If there is anything remotely positive that has come about as a result of the COVID-19 pandemic, it’s that people have realized that they can truly work from anywhere - which means they can also live anywhere. People don’t need to restrict themselves to metropolitan areas with skyrocketing property values as long as they have a wifi connection. This has driven land buyers across the country to look at buying rural land with new eyes.
For realtors, selling land is more than employing the right marketing strategies and getting your properties seen by the right people. You need to know more than just the basic information about the land; you need to know your audience. You need to know what they’re looking for and what information you can provide them that would otherwise be difficult to find: the distance from the closest neighbors, what the nearby communities are like, any unique land features or particularly spectacular views.
What They Want to Know
To help you get ready for land buyers and their questions, here’s some areas to research.
Usually, buyers already have an idea of what they want to do on the land. Whether it’s building a home, growing crops, ranching or recreational activities, you can be ready with the right information. Have an appraisal done to determine physical conditions like soil type, legal permissions like zoning, financial costs of different projects and how the land’s characteristics could be best utilized.
Whether a buyer is interested in building a guest house, having a chicken coop or starting an at-home business, it’s your duty as the seller to be ready with zoning information. You can usually find out much of this information online, such as if the property has any floodplains or wetlands on it, and you can contact the department of licenses and inspections in your area, as well.
The ability to build structures on a property may be a big deciding factor for some buyers. That’s why it’s important that you’ll be able to communicate any land regulations and other restrictions. You can contact local building offices, do a title search and even get a surveyor out to assess the land.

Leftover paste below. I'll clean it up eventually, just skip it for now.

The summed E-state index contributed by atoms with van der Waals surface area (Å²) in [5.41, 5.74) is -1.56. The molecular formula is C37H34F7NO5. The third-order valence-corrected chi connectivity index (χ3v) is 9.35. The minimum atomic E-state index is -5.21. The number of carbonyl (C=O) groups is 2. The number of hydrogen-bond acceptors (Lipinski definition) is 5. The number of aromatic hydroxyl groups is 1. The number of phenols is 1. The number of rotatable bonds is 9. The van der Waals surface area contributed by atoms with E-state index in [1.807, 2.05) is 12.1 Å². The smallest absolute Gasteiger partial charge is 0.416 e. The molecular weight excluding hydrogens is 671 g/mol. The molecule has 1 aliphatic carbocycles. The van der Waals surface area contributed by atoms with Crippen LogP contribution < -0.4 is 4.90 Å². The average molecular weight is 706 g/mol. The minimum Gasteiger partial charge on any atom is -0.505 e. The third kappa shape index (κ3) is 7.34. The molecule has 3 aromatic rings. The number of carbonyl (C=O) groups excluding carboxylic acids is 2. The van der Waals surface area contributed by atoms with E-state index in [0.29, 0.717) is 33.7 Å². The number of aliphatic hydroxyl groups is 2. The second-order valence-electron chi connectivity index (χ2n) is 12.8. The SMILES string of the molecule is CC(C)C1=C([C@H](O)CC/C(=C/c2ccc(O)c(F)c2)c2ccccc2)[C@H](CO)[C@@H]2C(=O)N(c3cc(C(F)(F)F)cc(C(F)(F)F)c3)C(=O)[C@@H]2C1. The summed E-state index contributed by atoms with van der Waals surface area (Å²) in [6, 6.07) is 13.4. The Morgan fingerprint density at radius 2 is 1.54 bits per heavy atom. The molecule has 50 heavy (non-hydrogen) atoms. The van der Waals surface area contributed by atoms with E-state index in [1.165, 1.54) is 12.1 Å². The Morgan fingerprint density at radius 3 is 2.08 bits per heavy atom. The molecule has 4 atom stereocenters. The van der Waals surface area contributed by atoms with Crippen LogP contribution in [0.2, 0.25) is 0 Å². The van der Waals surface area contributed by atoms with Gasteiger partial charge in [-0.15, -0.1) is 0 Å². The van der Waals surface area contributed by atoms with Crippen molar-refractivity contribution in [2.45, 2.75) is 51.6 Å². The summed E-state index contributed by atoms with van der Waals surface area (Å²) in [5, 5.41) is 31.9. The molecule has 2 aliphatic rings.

The question of accessibility can come up in many ways. Is there a private entrance to the property? Does it snow in the winter months and risk making the roads impassable? Are there low water crossings that could pose a danger during flooding? A good source of information about these may actually be the previous owner, if you have the ability to speak with them.
No matter what land buyers intend to do with a piece of land, utilities will usually be an important factor. Don’t assume that just because you see a powerline that utilities are all good to go. Check for things like existing septic systems (or the cost of getting one installed), how the property gets its water or whether powerlines can be buried. And, don’t forget wifi. Especially in more rural areas, access to an internet connection can be tricky, and if the buyers intend to work remotely from this location, they’ll need reliable, high-speed internet.
Don’t Just Tell Them. Show Them
When buying and selling land, there are a lot of qualities to consider, and the qualities your audience finds the most important can even change depending on who they are. Land id™ (formerly MapRight) condenses all information about a parcel of land into a single, interactive map, giving you a clearer, more concise way to communicate data on important qualities and giving viewers a more natural, intuitive way to explore land. On our powerful platform, build maps that don’t just display real estate, but help viewers truly understand every aspect of a property.